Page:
IT'S GOING TO GET BETTER
Sermon shared by Dennis Deese
Summary: There are four things in this passage that substantiate you can be assured it’s going to get better.
Audience: General adults
Psalms 85:8 I will hear what God the LORD will speak: for he will speak peace unto his people, and to his saints: but let them not turn again to folly.
IV. THE SOVEREIGN POWER OF GOD 16:33b
Believers, of all men, notwithstanding their tribulations, have reason to be of good cheer, since their sins are forgiven, the love of God is shed abroad in their hearts, their redemption draws nigh, and they have hopes of glory; and particularly, because as Christ here says, for their encouragement under all their tribulations in the world, "I have overcome the world": Satan, the god and prince of the world, with all his principalities and powers, which Christ has led captive, ransomed his people from, and delivers them from the power of; and all that is in the world, the lusts and sins of it, their damning power by the sacrifice of himself, and their governing power by his Spirit and grace; and the men of the world with all their rage and fury, whom he has trodden down in his anger, restrains by his power, and causes the remainder of their wrath to praise him; in all which conquests he makes his people share, and even makes them more than conquerors, through himself: so that they have nothing to fear from the world; nor any reason to be cast down by the tribulation they meet with in it.
Romans 8:37 Nay, in all these things we are more than conquerors through him that loved us.
1 John 5:4 For whatsoever is born of God overcometh the world: and this is the victory that overcometh the world, [even] our faith.
John 12:31 Now is the judgment of this world: now shall the prince of this world be cast out.
Hebrews 2:14 Forasmuch then as the children are partakers of flesh and blood, he also himself likewise took part of the same; that through death he might destroy him that had the power of death, that is, the devil;
In 1874, a large French steamer called the Ville de Havre was on a homeward voyage from America when a collision with a sailing vessel took place. The damage to streamer was considerable, and as a result it sank quickly with loss of nearly all who had been on board. One passenger, Mrs. Horatio G. Spafford, the wife of a lawyer in Chicago, had been en route to Europe with her four children and prayed that they might be saved or, if not, that they might be willing to die, if that was God’s will. When the ship went down, the children were all lost. Mrs. Spafford was rescued by a sailor who had been rowing over the spot where the ship had sunk and found her floating in the water. Ten days later, when she reached Cardiff, she sent her husband the message: “Saved alone.” This was a great a blow, a great sadness hardly comprehensible to anyone who has not lost a child. But though a great shock, it did not destroy the peace that either of the parents, who were both Christians, had from Jesus. Thus, instead of giving vent to bitterness or defeat, Spafford wrote as a testimony of the grace of God in his experience:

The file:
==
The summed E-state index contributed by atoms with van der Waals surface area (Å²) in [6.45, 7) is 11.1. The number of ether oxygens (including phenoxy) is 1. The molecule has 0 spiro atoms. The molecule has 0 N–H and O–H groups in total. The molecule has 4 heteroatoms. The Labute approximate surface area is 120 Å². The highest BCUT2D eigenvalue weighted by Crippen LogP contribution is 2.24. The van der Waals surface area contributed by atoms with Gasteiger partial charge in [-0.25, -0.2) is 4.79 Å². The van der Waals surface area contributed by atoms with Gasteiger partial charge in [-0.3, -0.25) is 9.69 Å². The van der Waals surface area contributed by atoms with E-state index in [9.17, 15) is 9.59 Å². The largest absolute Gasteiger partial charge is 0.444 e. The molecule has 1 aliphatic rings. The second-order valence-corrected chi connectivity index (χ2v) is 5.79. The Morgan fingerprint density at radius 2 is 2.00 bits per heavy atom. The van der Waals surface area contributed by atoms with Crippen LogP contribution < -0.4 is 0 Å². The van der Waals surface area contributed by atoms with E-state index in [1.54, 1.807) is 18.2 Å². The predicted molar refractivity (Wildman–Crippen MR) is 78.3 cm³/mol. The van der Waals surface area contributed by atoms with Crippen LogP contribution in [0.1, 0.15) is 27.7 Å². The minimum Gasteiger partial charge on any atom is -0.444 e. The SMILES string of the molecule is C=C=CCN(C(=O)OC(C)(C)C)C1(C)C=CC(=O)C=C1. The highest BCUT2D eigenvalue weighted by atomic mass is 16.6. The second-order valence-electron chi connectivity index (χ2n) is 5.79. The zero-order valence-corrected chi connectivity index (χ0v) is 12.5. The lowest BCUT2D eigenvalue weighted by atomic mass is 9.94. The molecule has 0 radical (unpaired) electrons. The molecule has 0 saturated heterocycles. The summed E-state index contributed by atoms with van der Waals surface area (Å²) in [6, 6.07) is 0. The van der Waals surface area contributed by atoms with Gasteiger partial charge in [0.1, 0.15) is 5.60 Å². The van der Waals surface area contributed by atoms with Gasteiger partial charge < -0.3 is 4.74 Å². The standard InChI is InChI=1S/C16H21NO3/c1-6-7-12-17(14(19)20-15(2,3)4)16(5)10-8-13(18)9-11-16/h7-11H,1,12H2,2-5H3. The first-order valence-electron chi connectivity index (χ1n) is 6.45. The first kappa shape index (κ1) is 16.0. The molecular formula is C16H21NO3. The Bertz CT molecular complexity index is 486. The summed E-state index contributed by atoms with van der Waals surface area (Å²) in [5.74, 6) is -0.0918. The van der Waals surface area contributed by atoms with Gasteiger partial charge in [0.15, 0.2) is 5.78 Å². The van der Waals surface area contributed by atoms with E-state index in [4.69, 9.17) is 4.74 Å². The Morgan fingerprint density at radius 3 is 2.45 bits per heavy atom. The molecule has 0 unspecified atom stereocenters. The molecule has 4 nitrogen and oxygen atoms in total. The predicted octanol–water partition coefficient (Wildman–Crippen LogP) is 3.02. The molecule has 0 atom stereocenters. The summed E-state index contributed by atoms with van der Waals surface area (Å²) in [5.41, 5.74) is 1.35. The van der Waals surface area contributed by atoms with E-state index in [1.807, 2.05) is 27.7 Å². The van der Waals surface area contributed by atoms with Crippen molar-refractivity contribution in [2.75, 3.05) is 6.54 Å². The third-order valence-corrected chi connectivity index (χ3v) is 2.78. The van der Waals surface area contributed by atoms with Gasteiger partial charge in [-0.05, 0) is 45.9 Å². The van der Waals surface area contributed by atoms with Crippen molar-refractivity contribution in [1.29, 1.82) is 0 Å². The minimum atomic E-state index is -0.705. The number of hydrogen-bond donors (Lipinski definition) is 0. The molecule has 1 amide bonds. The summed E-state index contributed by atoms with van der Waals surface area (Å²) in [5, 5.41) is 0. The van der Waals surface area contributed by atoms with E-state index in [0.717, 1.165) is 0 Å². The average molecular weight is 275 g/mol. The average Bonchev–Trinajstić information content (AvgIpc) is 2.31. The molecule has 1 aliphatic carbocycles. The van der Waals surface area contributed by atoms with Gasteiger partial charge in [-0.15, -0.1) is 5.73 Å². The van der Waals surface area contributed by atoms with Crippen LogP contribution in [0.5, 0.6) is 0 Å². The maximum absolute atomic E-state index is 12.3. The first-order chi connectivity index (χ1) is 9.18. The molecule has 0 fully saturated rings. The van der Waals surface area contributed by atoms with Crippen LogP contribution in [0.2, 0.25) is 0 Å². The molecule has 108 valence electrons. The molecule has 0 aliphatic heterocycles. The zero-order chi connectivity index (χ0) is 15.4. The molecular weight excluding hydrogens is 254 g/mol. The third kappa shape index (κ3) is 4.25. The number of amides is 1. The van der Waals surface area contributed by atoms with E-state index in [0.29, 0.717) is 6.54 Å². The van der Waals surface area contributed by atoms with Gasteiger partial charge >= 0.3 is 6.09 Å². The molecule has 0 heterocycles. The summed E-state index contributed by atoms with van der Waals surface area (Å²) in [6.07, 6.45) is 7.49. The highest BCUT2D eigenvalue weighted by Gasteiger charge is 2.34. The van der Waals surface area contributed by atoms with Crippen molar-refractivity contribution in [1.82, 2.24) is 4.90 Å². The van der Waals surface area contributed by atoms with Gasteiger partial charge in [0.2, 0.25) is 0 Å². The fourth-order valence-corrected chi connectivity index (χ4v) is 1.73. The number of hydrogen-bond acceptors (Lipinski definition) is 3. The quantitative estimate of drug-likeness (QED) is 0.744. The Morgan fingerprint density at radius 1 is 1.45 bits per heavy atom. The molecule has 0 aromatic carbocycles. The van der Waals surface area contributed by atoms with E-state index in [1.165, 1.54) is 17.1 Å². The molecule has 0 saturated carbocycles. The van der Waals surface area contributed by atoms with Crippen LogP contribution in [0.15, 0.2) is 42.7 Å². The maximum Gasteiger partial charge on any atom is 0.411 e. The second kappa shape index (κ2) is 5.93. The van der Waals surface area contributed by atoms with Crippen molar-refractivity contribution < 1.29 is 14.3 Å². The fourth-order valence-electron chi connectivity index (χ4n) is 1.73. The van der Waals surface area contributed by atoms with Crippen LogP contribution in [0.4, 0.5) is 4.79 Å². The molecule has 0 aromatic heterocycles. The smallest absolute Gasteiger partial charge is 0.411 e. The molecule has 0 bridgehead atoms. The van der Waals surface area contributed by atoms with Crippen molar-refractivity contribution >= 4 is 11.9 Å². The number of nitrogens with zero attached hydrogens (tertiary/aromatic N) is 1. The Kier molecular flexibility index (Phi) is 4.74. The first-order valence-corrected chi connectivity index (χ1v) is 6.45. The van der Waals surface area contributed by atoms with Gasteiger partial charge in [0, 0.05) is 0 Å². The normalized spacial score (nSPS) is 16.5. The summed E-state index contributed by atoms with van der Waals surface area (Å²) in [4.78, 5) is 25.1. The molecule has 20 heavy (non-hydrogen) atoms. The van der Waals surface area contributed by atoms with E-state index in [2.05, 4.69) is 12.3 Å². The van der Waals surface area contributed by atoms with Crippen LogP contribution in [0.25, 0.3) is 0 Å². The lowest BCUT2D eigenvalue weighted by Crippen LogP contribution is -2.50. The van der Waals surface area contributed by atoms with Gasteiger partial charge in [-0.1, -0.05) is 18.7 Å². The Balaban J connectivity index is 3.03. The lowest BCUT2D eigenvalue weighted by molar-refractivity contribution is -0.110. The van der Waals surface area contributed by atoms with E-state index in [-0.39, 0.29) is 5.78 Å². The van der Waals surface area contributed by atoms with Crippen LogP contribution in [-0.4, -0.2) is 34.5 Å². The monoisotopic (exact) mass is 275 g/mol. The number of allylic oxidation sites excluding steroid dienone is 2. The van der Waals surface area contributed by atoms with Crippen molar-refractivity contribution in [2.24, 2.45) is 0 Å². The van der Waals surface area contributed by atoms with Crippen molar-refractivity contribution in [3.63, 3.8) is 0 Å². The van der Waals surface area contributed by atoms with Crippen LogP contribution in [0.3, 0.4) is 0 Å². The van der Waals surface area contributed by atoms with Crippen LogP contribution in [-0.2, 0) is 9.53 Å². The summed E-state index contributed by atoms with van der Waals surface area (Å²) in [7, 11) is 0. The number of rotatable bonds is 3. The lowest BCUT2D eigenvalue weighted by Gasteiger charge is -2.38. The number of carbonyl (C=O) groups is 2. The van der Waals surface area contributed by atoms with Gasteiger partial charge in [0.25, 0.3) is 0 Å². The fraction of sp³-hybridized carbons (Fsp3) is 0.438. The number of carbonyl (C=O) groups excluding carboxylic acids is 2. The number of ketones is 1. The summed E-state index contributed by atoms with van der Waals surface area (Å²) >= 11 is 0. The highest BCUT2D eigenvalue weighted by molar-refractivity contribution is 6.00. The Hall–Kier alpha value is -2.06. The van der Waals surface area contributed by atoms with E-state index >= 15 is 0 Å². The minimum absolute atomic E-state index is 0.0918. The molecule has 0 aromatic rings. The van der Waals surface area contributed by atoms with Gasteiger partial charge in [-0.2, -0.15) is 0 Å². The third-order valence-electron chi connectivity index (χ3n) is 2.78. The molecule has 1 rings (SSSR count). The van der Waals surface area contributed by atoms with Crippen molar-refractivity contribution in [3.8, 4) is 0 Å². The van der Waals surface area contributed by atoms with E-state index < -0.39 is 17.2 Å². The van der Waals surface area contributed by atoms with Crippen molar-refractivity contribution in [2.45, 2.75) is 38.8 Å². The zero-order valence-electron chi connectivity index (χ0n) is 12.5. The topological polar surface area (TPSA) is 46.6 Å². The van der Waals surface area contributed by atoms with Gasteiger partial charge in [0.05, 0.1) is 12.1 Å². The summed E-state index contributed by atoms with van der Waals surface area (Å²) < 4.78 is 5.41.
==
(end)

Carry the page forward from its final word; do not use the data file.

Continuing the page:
“When peace, like a river, attendeth my way,
When sorrows like sea-billows roll;
Whatever my lot, Thou has taught me to say,
It is well, it is well with my soul.
Though Satan should buffet, though trials should come,
Let this blest assurance control,
That Christ has regarded my helpless estate,
And hath shed His own blood for my should.”
(Taken form the The
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